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MIL with mobility problems, dementia and now terminal cancer

(6 Posts)
fadingfast Wed 07-Oct-15 18:25:35

She is currently a 'bed blocker' in hospital, having had a procedure to relieve symptoms of cancer. We have been told the only other treatment is palliative care.
The hospital social worker has assessed her as ready to be discharged to home (sheltered but unsupported LH housing) with her previous level of social care (x3 visits of 15 mins per day).

DH is not happy with this plan, and at least some of the Drs and nurses agree with him that she now needs a higher level of care, probably residential. She is being disruptive on the ward and has fallen over a couple of times due to mobility problems. DH applied for POA around 4 weeks ago but it hasn't yet been granted.

We just don't know how to take things forward from here. Getting information out of the hospital about the cancer prognosis has been impossible. There are never any Drs available when DH visits after work.

The whole situation is causing DH an enormous amount of stress and he has very little in the way of support from his siblings.

Sorry for the ramble but does anyone have any suggestions about how we can sort this out?
Thank you.

CMOTDibbler Wed 07-Oct-15 18:34:02

I'm sorry you are going through this. The first thing is that your dh needs to get in contact with his mums oncologist to find out what is likely to happen from here. I've had some success with leaving my number with the ward staff and asking for the consultant to call me to discuss. Or he could ask to meet them at a time convenient to them (I know its a PITA to take time off work for this), and can they just let him know when.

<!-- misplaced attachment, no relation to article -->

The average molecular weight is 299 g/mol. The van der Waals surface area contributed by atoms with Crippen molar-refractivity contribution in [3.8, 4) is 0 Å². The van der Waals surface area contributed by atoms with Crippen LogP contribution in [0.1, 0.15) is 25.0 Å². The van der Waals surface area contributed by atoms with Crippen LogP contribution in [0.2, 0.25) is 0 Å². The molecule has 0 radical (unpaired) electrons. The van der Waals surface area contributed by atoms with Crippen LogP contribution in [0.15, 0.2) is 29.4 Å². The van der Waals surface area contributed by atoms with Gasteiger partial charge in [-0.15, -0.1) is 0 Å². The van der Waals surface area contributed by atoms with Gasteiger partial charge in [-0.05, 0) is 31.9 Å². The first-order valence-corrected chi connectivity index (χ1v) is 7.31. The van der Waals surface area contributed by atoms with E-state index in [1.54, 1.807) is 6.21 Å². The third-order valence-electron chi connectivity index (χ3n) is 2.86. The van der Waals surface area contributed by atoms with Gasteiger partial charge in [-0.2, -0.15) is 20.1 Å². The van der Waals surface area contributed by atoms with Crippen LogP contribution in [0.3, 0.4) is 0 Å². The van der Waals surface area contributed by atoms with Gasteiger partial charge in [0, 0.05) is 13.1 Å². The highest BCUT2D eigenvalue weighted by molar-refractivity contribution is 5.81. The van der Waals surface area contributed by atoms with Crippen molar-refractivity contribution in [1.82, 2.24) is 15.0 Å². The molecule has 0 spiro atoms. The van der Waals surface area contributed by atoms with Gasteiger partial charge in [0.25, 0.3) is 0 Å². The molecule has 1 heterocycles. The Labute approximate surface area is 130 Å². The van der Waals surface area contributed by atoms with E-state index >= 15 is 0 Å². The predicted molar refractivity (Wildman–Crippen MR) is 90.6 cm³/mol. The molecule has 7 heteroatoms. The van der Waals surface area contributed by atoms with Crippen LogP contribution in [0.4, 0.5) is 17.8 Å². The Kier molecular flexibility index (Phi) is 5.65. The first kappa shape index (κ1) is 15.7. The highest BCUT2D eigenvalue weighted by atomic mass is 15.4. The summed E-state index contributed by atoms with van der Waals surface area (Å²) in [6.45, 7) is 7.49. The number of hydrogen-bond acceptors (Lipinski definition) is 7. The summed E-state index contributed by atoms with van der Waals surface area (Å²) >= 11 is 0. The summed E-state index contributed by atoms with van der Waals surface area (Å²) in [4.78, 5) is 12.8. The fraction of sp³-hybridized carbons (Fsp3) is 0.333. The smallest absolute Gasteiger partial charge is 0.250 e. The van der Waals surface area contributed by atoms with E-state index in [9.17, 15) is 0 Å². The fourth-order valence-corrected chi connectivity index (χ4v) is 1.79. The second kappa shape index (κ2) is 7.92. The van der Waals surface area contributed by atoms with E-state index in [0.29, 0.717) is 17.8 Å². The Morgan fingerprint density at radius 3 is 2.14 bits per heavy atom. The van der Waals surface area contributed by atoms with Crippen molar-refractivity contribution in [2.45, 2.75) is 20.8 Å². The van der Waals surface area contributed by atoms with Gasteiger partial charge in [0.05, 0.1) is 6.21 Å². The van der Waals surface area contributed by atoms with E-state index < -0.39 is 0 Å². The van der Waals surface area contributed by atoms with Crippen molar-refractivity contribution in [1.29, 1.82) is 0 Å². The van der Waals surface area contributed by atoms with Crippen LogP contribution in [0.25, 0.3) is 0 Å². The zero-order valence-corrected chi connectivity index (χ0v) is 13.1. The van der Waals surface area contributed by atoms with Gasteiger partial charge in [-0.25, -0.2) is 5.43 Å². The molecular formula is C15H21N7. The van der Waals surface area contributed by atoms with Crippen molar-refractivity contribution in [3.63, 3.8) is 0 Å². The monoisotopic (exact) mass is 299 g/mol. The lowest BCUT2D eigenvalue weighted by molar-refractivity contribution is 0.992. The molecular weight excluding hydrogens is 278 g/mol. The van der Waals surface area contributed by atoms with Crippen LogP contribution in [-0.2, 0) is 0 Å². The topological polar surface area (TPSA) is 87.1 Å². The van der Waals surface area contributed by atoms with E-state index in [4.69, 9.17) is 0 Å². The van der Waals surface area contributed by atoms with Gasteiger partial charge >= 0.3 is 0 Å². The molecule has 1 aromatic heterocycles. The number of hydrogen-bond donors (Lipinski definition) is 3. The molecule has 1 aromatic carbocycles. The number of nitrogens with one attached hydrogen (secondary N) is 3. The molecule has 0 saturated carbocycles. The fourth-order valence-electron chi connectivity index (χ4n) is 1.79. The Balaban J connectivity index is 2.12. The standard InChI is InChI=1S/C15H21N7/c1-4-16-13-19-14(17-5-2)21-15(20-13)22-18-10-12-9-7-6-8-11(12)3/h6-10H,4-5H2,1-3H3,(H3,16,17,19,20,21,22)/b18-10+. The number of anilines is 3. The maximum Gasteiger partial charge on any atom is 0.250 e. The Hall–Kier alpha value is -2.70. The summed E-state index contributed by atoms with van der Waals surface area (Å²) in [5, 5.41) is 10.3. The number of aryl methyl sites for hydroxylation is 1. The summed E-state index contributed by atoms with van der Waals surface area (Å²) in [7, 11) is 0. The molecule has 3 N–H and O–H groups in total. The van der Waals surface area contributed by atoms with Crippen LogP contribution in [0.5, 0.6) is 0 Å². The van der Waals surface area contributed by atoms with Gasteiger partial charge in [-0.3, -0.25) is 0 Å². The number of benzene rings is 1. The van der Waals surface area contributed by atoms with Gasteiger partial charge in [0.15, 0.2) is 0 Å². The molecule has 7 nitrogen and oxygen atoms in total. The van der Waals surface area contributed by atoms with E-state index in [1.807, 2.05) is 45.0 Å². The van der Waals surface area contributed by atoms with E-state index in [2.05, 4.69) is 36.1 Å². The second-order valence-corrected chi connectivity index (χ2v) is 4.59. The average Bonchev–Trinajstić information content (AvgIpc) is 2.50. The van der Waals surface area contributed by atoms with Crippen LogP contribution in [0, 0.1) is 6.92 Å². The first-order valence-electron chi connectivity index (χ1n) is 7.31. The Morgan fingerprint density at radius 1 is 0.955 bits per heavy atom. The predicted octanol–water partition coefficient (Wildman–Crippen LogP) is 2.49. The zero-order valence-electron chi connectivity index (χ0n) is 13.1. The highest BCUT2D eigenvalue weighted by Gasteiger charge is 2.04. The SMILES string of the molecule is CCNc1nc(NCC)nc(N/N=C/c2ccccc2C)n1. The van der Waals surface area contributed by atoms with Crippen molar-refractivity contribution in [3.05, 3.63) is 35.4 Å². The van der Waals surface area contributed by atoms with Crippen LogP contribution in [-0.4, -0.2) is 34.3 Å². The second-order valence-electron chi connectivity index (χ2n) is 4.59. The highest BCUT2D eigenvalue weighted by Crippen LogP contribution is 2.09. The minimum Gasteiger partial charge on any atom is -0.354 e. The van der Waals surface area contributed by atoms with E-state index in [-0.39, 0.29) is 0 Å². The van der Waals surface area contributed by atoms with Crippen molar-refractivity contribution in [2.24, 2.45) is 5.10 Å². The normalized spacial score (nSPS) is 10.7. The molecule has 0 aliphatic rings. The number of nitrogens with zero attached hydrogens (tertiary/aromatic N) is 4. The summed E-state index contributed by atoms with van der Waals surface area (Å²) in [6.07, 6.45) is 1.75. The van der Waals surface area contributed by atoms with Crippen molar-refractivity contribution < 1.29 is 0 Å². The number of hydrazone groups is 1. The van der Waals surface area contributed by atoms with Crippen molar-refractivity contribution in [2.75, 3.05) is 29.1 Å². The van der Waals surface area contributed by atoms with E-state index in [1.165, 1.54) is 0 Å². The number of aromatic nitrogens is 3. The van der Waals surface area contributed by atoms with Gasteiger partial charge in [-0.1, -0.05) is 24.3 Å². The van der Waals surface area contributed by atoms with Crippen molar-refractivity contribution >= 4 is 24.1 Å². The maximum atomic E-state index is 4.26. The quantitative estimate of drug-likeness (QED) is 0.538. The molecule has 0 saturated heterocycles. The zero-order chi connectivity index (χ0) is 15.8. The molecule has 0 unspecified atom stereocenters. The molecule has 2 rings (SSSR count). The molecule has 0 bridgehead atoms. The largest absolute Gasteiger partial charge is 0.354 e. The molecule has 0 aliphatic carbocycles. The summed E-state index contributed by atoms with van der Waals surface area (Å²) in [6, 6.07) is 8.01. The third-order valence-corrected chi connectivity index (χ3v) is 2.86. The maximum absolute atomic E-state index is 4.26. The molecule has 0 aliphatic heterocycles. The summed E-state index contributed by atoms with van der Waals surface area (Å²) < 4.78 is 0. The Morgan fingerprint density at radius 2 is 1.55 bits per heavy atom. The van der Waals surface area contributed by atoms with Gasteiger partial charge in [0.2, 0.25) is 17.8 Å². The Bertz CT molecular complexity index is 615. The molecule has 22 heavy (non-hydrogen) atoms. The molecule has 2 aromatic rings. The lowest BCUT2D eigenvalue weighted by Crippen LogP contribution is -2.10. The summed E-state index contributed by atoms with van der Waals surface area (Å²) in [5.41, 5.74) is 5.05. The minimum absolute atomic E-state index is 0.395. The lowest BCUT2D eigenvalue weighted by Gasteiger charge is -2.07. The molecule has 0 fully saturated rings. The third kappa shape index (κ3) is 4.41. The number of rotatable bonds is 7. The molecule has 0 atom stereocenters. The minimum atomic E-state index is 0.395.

If MIL is falling on the ward, then that would seem to make discharging her home with 5 hours between visits (and 12 overnight) unsafe, and not sustainable anyway.

I hate to say it, but the point at which someone is in hospital is the strongest position you can be in for arranging residential care - once someone is at home its much harder to attract attention.

fadingfast Wed 07-Oct-15 18:40:19

Thank you for your swift response CMOT, much appreciated.
The frustrating thing is that DH has left messages, they have his mobile number and he has also offered to come in for a meeting if they will only give him a time. He works full time and just can be there all day.
We are taking the approach that we will not agree to the discharge on the basis the social worker has suggested, in the hope that they will reassess. It feels awful to have to be difficult to make things happen though!

CMOTDibbler Wed 07-Oct-15 19:15:03

Oh, that must be frustrating. Another approach is if you know the name of the consultant, you can usually get the switchboard to put you through to their secretary - they are often very good at making sure contact is made.

It does feel awful to have to refuse/challenge discharge (I've done it several times for my parents), but think of it as safeguarding MIL. Her welfare is your concern, not their logistics.

WhoAteMyToast Wed 07-Oct-15 19:17:06

There was a radio 4 programmed I listened to on this yesterday while I was driving. It may have some tips. flowers

Helenluvsrob Fri 23-Oct-15 23:33:00

As for a continuing health care assessment. As she's terminally ill she'll probably get it and if she doesn't now get it reassessed soon. This will give you funding ( nhs not social care funding) to buy her care in as needed.

Just a word of warning re power of attorney - does she really have capacity to give it? If she doesn't you need to look at court of protection stuff ASAP if she's not agreeing to you " helping" manage her money - if she has stuff set up so you can already do her banking with her permission thrn you just keep doing that I guess!

The other useful people for communication are the palliative care nurses for the consultant team.

Good luck ((()))

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